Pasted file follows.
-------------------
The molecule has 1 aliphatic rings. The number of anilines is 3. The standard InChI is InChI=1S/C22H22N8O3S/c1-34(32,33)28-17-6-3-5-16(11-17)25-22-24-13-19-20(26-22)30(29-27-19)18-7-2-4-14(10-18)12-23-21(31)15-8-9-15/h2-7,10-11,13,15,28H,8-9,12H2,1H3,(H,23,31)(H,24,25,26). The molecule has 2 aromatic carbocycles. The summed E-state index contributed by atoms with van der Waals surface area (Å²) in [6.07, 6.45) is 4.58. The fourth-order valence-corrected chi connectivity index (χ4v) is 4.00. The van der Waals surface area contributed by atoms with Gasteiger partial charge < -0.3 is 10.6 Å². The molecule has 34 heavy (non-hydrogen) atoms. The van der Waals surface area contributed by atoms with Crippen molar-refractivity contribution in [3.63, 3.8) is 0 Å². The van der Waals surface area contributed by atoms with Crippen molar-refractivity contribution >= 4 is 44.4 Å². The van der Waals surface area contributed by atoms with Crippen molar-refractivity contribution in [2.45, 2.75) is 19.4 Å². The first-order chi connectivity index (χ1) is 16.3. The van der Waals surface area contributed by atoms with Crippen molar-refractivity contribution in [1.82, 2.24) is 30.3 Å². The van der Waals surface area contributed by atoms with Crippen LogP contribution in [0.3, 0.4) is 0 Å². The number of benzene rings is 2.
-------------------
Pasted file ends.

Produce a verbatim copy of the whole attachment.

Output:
The molecule has 1 aliphatic rings. The number of anilines is 3. The standard InChI is InChI=1S/C22H22N8O3S/c1-34(32,33)28-17-6-3-5-16(11-17)25-22-24-13-19-20(26-22)30(29-27-19)18-7-2-4-14(10-18)12-23-21(31)15-8-9-15/h2-7,10-11,13,15,28H,8-9,12H2,1H3,(H,23,31)(H,24,25,26). The molecule has 2 aromatic carbocycles. The summed E-state index contributed by atoms with van der Waals surface area (Å²) in [6.07, 6.45) is 4.58. The fourth-order valence-corrected chi connectivity index (χ4v) is 4.00. The van der Waals surface area contributed by atoms with Gasteiger partial charge < -0.3 is 10.6 Å². The molecule has 34 heavy (non-hydrogen) atoms. The van der Waals surface area contributed by atoms with Crippen molar-refractivity contribution in [3.63, 3.8) is 0 Å². The van der Waals surface area contributed by atoms with Crippen molar-refractivity contribution >= 4 is 44.4 Å². The van der Waals surface area contributed by atoms with Crippen molar-refractivity contribution in [2.45, 2.75) is 19.4 Å². The first-order chi connectivity index (χ1) is 16.3. The van der Waals surface area contributed by atoms with Crippen molar-refractivity contribution in [1.82, 2.24) is 30.3 Å². The van der Waals surface area contributed by atoms with Crippen LogP contribution in [0.3, 0.4) is 0 Å². The number of benzene rings is 2.